There is a beautiful expression in the film “Solo Diós Sabe”, with the Brazilian Alice Braga and the Mexican actor Diego Luna in the cast: the brotherhood of orphans. The protagonists describe people who have lost their father or mother and have an inherent complicity and affection. It makes sense and it’s not new that the movie industry abuses the resource with its protagonists: from Bambi to the Lion King, we’ve always felt empathy for orphans (I’ve already mentioned this here). That’s the way it is with the controversial character Devi, from “Never Never”, whose third season premiered this month on Netflix.
Devi has those characteristics of teenagers that we even avoid talking out loud for fear of our children listening and copying. She is selfish, puts her foot in her hands, betrays friends and doesn’t really care about hurting people. A disaster. The girl always uses the excuse that she was suffering to justify uncommendable attitudes, such as spreading at school that a friend is bulimic, for example. But being starring such an anti-heroine, why has the series been successful for three years?
The nerdy Indian student is an orphan. In the very first episode of the first season, her father died of a heart attack in the audience of an orchestra performance where she plays the harp. And she uses this internal excuse (the maximum suffering) to justify to herself the lies she tells or the dirty tricks she does with those who love her.
Of course, at 16 years old, the dream of being popular in high school or dating the hot boy can cover the sun very well with the sieve when the issue that actually moves your days is missing your father from the moment you wake up until the moment you go to sleep. Devi plays like this and until she disguises it well (for others). But she can’t live like this forever.
Feels that here comes spoiler
If you haven’t seen the third season, from here I give some spoilers.
Devi has an important insight when one of her boyfriend’s friends goes through her father’s belongings and finds a racket that was very special to him. When crying in fear of losing the object, she realizes that she can have the things that were important to him within easy reach, gracing the bedroom wall. The absence of the father figure is materialized there in an object that no longer causes sadness, but the memory of a good affection to feel.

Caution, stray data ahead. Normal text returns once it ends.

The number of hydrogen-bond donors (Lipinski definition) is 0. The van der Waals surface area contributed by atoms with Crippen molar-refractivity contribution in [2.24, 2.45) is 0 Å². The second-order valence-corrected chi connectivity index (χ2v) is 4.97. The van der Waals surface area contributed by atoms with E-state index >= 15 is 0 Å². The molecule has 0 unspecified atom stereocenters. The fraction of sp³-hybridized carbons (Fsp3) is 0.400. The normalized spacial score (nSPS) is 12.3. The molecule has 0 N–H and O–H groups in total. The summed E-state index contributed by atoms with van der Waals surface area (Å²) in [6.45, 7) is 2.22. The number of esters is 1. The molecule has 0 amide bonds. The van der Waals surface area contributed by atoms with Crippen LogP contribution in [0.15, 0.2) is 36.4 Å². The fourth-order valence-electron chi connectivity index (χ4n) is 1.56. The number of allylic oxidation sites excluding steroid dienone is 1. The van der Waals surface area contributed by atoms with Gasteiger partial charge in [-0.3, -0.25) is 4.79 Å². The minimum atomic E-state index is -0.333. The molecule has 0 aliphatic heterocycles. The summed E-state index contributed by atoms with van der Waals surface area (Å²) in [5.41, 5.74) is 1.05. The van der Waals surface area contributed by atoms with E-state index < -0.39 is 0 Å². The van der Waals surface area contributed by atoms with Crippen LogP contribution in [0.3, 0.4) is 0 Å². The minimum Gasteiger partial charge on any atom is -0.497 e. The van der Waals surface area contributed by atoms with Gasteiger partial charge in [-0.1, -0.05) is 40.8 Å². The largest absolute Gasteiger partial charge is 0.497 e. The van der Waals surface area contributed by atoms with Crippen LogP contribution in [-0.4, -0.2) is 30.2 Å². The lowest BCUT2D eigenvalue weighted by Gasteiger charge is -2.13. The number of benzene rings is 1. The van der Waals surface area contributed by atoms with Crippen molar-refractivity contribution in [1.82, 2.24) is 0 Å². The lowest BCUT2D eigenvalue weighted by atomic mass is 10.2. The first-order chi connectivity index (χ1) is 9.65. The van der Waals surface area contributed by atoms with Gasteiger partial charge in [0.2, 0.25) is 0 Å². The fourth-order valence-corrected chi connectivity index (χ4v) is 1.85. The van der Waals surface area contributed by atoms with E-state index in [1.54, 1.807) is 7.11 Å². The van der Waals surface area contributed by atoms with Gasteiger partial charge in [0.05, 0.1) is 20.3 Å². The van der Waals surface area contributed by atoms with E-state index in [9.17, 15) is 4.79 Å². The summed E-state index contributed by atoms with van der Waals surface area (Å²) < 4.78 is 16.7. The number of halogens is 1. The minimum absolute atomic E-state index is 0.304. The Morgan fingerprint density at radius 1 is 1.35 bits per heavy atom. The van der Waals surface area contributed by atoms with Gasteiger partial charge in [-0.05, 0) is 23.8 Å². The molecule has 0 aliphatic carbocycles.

Her grief won’t let go of her, but, she discovers, it now comes in waves. You can be happy in between.
And when sadness arrives, there’s no other way: it’s sitting on the bed smearing your makeup a little from crying. And wait for it to pass.
Over the course of the third season, Devi is judged by some people for being troublesome. The boyfriend ends the relationship begging her to work on her self-esteem. The new mother-in-law finds a way to get her out of the picture because she thinks it’s too complicated and wants better for her son.
Problematic? It’s not like that
She realizes that her loss has built a personality with holes and that’s precisely what makes her exactly what she is. At that moment, after a sequence of reprehensible attitudes, she can even see her as someone about to mature.
“What made me be so intense?” she asks. The public feels strongly the brotherhood of the orphans at this moment. And is there another way to be when you spend your whole life trying to plug holes in order to survive?
As an orphaned sister, I can say it never gets easier, Devi. But it becomes possible. And that’s not someone else’s death guiding your steps — it’s yourself with the holes left by that death. Recognizing these gaps and such intensities is the recipe for a maturity that is less painful than the path that takes us there.
And enjoy the beauty of identification: everything is a little easier when we look to the side and find complicity in the eyes of someone who knows exactly what we are feeling. We can. I should too. Let’s go.
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